(1) Over half of the elderly read a daily newspaper, and almost 70 percent read the Sunday newspaper. This readership level is higher than that of the under-35 age group, and is somewhat less than the level of the 35-64 age group.

(2) The senior citizens are slightly less likely than other groups to be readers of home-oriented magazines, such as Good Housekeeping and Ladies Home Journal, and of general readership magazines such as Reader's Digest. They are very much less likely than the other age groups to read the news weeklies (Time, Newsweek, U.S. News and World Report), and also magazines such as Playboy. It appears that the elderly read selectively and prefer to get their news from newspapers and broadcast media.

(3) They listen to A.M. radio as much as others, but are much less likely to listen to F.M. Their listening is primarily at home, with only 19 percent listening to the radio in the car, compared to 48 to 64 percent for the other age groups. The heaviest listening period for the elderly is between 6:00 a.m. and 9:00 a.m., when about 25 percent of them listen to radio, about the same level as the other age categories. During the afternoon and evening hours, the listening rates fall dramatically. For example, only about 6 percent are listening in the 6:00 p.m. to 7:00 p.m. time slot, versus double that level for the other age categories.

(4) The elderly are heavy watchers of early morning television, with over one quarter of them watching television before 9:00 a.m., twice as many as the other age groups. From 9:00 a.m. until 6:00 p.m. the senior citizens are also heavy TV watchers, with a higher percentage watching (approximately 33 percent) than the other age categories. The elderly appear to be television news oriented, as indicated by the fact that the period between 6:00 p.m. and 7:00 p.m. draws about 66 percent of all the elderly, by far the highest percentage of an any age group. After 9:00 p.m. their rate of watching begins to fall, and after 10:00 p.m. they are much less likely to watch than the other age groups.

Leisure Time Activities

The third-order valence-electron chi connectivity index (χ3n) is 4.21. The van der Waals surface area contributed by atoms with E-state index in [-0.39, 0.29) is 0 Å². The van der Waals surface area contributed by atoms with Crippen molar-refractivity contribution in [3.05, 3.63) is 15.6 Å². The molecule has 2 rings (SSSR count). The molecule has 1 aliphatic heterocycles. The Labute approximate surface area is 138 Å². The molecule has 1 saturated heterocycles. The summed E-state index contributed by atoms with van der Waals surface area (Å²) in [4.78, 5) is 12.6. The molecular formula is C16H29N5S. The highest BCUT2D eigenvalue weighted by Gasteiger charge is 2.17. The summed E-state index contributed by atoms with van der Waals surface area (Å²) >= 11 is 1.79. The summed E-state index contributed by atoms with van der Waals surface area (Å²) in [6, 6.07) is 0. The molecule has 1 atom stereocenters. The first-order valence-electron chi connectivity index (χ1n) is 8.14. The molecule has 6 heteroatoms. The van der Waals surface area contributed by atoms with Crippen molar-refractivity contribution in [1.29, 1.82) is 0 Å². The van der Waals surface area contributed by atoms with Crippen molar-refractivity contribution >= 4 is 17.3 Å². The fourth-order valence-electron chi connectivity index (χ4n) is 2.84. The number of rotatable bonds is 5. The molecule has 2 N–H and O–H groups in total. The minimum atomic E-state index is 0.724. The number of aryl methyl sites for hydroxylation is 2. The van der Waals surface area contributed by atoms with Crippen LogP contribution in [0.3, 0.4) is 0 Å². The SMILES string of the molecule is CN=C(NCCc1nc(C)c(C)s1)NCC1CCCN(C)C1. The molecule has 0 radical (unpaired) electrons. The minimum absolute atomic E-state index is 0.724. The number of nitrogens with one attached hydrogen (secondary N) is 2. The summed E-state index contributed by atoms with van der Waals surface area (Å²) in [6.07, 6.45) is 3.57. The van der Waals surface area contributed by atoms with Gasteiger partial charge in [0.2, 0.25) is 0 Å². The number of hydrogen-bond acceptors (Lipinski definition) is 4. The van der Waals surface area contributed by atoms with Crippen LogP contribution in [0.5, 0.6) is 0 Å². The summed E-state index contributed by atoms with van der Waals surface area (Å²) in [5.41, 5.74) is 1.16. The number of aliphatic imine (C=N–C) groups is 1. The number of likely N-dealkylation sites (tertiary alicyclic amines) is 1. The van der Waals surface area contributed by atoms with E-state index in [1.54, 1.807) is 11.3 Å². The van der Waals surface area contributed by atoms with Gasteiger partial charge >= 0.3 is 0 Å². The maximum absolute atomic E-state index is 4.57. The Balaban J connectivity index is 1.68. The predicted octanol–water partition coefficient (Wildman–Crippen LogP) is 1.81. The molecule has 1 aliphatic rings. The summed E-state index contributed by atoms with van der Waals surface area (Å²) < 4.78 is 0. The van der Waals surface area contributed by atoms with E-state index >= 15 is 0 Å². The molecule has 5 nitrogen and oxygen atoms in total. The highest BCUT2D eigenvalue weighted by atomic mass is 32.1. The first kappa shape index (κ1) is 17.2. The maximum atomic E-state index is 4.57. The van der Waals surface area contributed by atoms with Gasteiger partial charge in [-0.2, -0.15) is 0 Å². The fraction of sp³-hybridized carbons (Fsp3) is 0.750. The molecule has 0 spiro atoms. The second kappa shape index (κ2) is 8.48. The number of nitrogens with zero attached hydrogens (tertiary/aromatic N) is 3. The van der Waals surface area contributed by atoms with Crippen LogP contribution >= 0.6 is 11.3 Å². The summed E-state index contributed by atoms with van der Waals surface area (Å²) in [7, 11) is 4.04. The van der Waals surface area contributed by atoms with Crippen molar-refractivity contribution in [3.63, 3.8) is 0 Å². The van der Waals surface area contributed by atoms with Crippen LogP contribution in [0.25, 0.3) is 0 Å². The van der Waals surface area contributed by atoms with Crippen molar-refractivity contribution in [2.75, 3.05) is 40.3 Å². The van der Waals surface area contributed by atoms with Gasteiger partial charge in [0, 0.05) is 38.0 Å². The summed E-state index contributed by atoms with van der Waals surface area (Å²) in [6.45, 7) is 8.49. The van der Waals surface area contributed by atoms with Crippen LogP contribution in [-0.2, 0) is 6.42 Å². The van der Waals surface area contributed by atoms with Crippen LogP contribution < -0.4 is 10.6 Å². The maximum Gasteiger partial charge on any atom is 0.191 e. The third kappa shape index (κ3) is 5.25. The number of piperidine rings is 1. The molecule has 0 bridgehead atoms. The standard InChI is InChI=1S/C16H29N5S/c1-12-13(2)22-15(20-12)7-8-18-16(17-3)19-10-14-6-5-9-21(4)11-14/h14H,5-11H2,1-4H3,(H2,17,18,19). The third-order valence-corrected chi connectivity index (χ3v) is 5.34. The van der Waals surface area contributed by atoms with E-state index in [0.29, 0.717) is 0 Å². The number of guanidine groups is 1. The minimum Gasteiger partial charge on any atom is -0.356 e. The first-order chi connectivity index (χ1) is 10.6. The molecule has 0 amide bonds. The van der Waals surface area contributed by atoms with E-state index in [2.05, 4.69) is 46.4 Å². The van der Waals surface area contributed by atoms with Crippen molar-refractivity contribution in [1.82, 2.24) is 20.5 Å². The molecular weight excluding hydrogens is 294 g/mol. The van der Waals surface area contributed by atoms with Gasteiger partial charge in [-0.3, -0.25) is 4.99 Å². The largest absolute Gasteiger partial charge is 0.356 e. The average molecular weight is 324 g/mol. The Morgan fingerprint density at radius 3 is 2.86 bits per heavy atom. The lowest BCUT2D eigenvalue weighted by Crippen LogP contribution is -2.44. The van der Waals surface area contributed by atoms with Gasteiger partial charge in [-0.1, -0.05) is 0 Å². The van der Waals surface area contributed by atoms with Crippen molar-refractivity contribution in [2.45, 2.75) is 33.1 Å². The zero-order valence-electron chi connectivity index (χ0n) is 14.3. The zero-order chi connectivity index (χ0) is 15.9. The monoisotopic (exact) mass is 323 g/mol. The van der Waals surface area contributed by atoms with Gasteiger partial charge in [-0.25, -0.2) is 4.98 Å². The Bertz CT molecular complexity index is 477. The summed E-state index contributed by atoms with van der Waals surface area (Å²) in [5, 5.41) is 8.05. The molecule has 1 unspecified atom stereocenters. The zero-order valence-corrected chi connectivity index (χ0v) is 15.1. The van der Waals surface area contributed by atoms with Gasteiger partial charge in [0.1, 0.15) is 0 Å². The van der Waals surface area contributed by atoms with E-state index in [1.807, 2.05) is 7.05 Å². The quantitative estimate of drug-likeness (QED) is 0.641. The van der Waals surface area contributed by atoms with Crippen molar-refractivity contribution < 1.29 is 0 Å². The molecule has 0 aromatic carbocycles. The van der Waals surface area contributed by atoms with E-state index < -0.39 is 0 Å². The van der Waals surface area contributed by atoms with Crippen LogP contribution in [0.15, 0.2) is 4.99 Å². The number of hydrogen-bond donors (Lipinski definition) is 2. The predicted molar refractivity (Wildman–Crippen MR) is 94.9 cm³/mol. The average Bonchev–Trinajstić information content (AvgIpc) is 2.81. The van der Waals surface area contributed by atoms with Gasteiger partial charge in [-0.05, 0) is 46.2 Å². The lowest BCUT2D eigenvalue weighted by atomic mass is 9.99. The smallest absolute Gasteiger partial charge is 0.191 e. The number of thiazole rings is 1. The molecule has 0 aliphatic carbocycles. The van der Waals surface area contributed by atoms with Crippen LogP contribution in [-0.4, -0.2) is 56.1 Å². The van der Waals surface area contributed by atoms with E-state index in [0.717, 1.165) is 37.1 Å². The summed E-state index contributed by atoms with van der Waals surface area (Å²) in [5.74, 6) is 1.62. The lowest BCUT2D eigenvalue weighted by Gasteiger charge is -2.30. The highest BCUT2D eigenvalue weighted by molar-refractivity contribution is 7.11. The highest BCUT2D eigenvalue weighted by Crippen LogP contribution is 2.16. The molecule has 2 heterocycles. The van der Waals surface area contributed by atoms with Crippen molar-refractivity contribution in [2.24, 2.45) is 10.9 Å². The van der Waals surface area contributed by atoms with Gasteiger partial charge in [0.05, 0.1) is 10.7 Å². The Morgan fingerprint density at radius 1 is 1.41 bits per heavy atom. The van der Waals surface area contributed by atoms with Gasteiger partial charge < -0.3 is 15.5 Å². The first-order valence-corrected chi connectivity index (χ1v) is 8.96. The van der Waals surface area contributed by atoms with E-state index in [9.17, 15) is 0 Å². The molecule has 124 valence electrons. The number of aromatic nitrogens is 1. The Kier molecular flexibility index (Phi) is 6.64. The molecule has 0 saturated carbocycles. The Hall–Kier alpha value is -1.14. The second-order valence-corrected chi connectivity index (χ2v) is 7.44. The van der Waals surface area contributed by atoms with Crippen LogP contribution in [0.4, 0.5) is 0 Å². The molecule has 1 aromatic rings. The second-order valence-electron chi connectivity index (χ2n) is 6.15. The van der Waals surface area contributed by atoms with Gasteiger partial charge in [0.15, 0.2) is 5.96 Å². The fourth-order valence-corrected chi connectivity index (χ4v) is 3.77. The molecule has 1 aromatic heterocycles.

The study measured respondent involvement in over seventy leisure time activities. Only the most interesting findings in relation to the elderly will be presented here. As a group the elderly spend their time reading books (43%), sewing (27%), attending baseball games (15%), fishing (15%), going to movies (11%), doing crossword puzzles (10%), gardening (31%), attending church activities (58%), going out to eat (51%). They are also heavy users of long distance telephone (65%), taxi cabs (32%), mass transit (43%), and laundromats (23%). These are the activities where they spend their time. However, in almost all instances even for these activities, they do them less than the other groups.

Their pattern of activity is similar to other groups, but their activity level for each is lower.

The elderly do not take part in physically oriented activities very much, as we might expect. However, there are some activities that are open to them in which they have very low involvement. These include, nonvoting political activity (5%), attending fashion shows (7%) and attending sporting events other than baseball (average about 3%).


This article has presented a profile of the senior citizen market on a number of dimensions. The findings indicate that the market is large, economically important, has specific shopping, credit and media habits, and takes part in particular types of activities. It is the authors hope that this paper will stimulate others to examine this much neglected and under researched segment of our population.


Yung-Ping Chen, "Income Background," Report of the White House Conference on Aging, Washington, D.C., 1971.

"Don't Write off the Senior Citizen Markets," Media Decisions, (July 1973), 64-67; 112-116.

"The Forgotten Generation," Forbes, (January 15 1969) 22-29.

Sidney Goldstein, "The Aged Segment of the Market, 1950 & 1960," Journal of Marketing, 32 (April 1968), 62-68.

Joseph Barry Mason and Brooks E. Smith, "An Exploratory Note on the Shopping Behavior of the Low Income Senior Citizen," The Journal of Consumer Affairs, (Summer 1973), 204-210.

"The Power of the Aging in the Marketplace," Business Week, (November 20, 1971), 52-58.

John Reinecke, "The 'Older' Market -- Fact or Fiction?" Journal of Marketing, (January 1964), 60-64.

A. Coskun Samli and Feliksas Palubinskas, "Some Lesser Known Aspects of the Senior Citizen Market -- A California Study," Akron Business and Economic Review, (Winter 1972), 47-55.

Leon Schiffman, "Perceived Risk in New Product Trial by Elderly Consumers," Journal of Marketing Research, 9 (February 1972), 106-108.

Leon Schiffman, "Social Interaction Patterns of the Elderly Consumer," AMA Proceedings, (1972), 445-451.

Leon Schiffman, "Sources of Information for the Elderly,'' Journal of Advertising Research, 11 (October 1971), 33-37.

Joseph Zelan, "Interviewing the Aged," Public Opinion Quarterly, (Fall 1969), 420-424.



Kenneth L. Bernhardt, Georgia State University
Thomas C. Kinnear, University of Michigan


NA - Advances in Consumer Research Volume 03 | 1976